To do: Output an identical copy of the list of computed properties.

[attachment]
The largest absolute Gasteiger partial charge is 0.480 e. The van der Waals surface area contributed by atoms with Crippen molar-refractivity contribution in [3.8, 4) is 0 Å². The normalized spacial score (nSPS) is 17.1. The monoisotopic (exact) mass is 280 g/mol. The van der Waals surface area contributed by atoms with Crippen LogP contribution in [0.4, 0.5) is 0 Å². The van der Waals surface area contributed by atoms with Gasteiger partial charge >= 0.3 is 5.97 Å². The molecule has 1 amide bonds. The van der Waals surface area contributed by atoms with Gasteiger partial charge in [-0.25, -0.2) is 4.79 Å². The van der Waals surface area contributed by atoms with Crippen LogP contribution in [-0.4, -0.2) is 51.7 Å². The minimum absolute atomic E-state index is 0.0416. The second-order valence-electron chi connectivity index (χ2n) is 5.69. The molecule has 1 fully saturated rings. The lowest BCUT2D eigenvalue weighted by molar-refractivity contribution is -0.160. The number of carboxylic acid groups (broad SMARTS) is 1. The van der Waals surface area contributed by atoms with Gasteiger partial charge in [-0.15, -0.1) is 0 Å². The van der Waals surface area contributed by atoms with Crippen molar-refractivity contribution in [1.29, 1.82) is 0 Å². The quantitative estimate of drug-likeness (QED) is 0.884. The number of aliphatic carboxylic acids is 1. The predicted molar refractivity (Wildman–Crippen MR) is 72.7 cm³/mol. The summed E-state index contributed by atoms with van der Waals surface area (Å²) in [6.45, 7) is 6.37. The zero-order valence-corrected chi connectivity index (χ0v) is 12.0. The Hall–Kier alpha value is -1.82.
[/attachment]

The largest absolute Gasteiger partial charge is 0.480 e. The van der Waals surface area contributed by atoms with Crippen molar-refractivity contribution in [3.8, 4) is 0 Å². The normalized spacial score (nSPS) is 17.1. The monoisotopic (exact) mass is 280 g/mol. The van der Waals surface area contributed by atoms with Crippen LogP contribution in [0.4, 0.5) is 0 Å². The van der Waals surface area contributed by atoms with Gasteiger partial charge >= 0.3 is 5.97 Å². The molecule has 1 amide bonds. The van der Waals surface area contributed by atoms with Gasteiger partial charge in [-0.25, -0.2) is 4.79 Å². The van der Waals surface area contributed by atoms with Crippen LogP contribution in [-0.4, -0.2) is 51.7 Å². The minimum absolute atomic E-state index is 0.0416. The second-order valence-electron chi connectivity index (χ2n) is 5.69. The molecule has 1 fully saturated rings. The lowest BCUT2D eigenvalue weighted by molar-refractivity contribution is -0.160. The number of carboxylic acid groups (broad SMARTS) is 1. The van der Waals surface area contributed by atoms with Gasteiger partial charge in [-0.15, -0.1) is 0 Å². The van der Waals surface area contributed by atoms with Crippen molar-refractivity contribution in [1.29, 1.82) is 0 Å². The quantitative estimate of drug-likeness (QED) is 0.884. The number of aliphatic carboxylic acids is 1. The predicted molar refractivity (Wildman–Crippen MR) is 72.7 cm³/mol. The summed E-state index contributed by atoms with van der Waals surface area (Å²) in [6.45, 7) is 6.37. The zero-order valence-corrected chi connectivity index (χ0v) is 12.0. The Hall–Kier alpha value is -1.82.